Energy Efficient Data Encryption Techniques in Smartphones
- 76 Downloads
Mobile devices have been increased exceptionally in recent years, consequently data generation has also been raised exceptionally. Most of the data generated by mobile devices is transferred to servers for processing and storage. Managing security of mobile data is a necessary feature of every network and mostly encryption is used to avoid security breaches. The major challenge is that, mobile devices are very small with shortage of resources, on the other hand encryption of data requires extra energy. It is necessary to minimize energy requirements for encryption of data. For this experimental research, an android based application is developed, which optimize energy requirements for both single and double encryption techniques. AES and Blowfish encryption algorithms are used with different files sizes to test the energy requirements for single encryption, it is also examined that energy consumed by Blowfish is 119.311% more than AES. For double encryption methods, AES–Blowfish, Blowfish–AES and XTS–AES combinations of algorithms are used and energy usage is gathered. In double encryption XTS–AES consumed 13.26% less power consumption as compared to AES–Blowfish and 44.97% less then Blowfish–AES combination methods. Results of experiments revealed that AES is more energy efficient for single encryption and for double encryption XTS–AES combination requires less energy.
KeywordsEnergy efficiency Encryption algorithms Smartphone power consumption Android operating system
- 1.Halpert, B. (2004). Mobile device security. In Proceedings of the 1st annual conference on information security curriculum development. Kennesaw, Georgia: ACM.Google Scholar
- 4.Global mobile OS market share in sales to end users from 1st quarter 2009 to 2nd quarter 2017. https://www.statista.com/statistics/266136/global-market-share-held-by-smartphone-operating-systems/. Accessed Aug 2018.
- 5.Alomari, M. A., & Samsudin, K. (2011). A framework for GPU-accelerated AES-XTS encryption in mobile devices. In TENCON 2011-2011 IEEE region 10 conference (pp. 144–148). IEEE.Google Scholar
- 6.Gotzfried, J., & Muller, T. (2013). ARMORED: CPU-bound encryption for android-driven ARM devices. In Eighth international conference on availability, reliability and security (ARES), 2013 (pp. 161–168). IEEE.Google Scholar
- 7.Digital in 2018: Worlds internet users pass the 4 billion marks. https://wearesocial.com/blog/2018/01/global-digital-report-2018. Accessed Aug 2018.
- 9.Rogers, R., Lombardo, J., Mednieks, Z., & Meike, B. (2009). Android application development: Programming with the Google SDK. Sebastopol: O’Reilly Media Inc.Google Scholar
- 10.Al-Subaihin, A. A., Sarro, F., Black, S., Capra, L., Harman, M., Jia, Y., et al. (2016). Clustering mobile apps based on mined textual features. In Proceedings of the 10th ACM/IEEE international symposium on empirical software engineering and measurement (p. 38). ACM.Google Scholar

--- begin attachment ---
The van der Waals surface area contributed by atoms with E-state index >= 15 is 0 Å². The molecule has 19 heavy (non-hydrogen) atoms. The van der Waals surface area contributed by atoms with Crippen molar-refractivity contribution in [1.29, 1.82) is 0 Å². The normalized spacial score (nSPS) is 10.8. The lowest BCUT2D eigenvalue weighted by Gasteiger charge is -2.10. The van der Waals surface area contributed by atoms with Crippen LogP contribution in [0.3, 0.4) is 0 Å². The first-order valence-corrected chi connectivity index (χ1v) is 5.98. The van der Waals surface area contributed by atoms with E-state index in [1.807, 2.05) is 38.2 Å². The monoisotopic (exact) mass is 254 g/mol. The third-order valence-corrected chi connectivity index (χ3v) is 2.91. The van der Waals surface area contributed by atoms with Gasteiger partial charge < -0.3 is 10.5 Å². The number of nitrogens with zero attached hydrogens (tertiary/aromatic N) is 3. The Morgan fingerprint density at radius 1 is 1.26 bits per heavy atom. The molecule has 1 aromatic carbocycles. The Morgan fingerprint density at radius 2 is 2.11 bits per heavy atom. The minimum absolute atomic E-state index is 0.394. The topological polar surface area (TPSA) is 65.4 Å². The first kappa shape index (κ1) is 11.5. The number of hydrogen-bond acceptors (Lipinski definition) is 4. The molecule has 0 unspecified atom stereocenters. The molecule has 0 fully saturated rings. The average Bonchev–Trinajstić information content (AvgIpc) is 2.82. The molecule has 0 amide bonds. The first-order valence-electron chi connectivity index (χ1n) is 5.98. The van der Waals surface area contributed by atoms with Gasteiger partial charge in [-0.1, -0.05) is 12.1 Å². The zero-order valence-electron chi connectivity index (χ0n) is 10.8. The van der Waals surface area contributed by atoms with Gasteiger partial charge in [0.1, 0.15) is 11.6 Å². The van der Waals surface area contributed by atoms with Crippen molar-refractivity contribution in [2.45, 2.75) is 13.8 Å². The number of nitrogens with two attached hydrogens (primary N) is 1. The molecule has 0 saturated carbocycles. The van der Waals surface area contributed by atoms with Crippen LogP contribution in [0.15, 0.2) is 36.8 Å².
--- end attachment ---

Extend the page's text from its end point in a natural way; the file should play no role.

- 11.Elminaam, D. S., Abdul, H. M., Kader, A., & Hadhoud, M. M. (2008). Performance evaluation of symmetric encryption algorithms. IJCSNS International Journal of Computer Science and Network Security, 8(12), 280–286.Google Scholar
- 12.Lee, S., & Annavaram, M. (2012). Wireless body area networks: Where does energy go? In IEEE international symposium on workload characterization (IISWC), 2012 (pp. 25–35). IEEE.Google Scholar
- 13.Chin, C. A., Crosby, G. V., Ghosh, T., & Murimi, R. (2012). Advances and challenges of wireless body area networks for healthcare applications. In International conference on computing, networking and communications (ICNC), 2012 (pp. 99–103). IEEE.Google Scholar
- 17.Rogers, R., Lombardo, J., Mednieks, Z., & Meike, B. (2009). Android application development: Programming with the Google SDK. Sebastopol: O’Reilly Media Inc.Google Scholar
- 18.Gordon, M., & Zhang, L. (2011). Powertutor. http://ziyang.eecs.umich.edu/projects/powertutor/. Accessed Aug 2018.
- 19.National Institute of Standards and Technology (NIST), Computer Security Division. Announcing the Advanced Encryption Standard (AES). Gaithersburg, MD, USA, 2001. http://csrc.nist.gov/publications/fips/fips197/fips-197.pdf. Accessed Aug 2018.
- 20.Umaparvathi, M., & Varughese, D. K. (2010). Evaluation of symmetric encryption algorithms for MANETs. In IEEE International conference on computational intelligence and computing research (ICCIC), 2010 (pp. 1–3). IEEE.Google Scholar
- 21.Stallings, W. (2006). Cryptography and network security (4th ed.). Upper Saddle River: Prentice Hall Publication (pp. 232–314).Google Scholar
- 22.Ambrosin, M., Conti, M., & Dargahi, T. (2015). On the feasibility of attribute-based encryption on smartphone devices. In Proceedings of the 2015 workshop on IoT challenges in mobile and industrial systems. ACM.Google Scholar
- 23.Dworkin, M. (2010). Recommendation for block cipher modes of operation: The XTS–AES mode for confidentiality on storage devices. NIST special publication 800.Google Scholar
- 25.LineageOS Android free and open-source operating system. https://www.lineageos.org/. Accessed Aug 2018.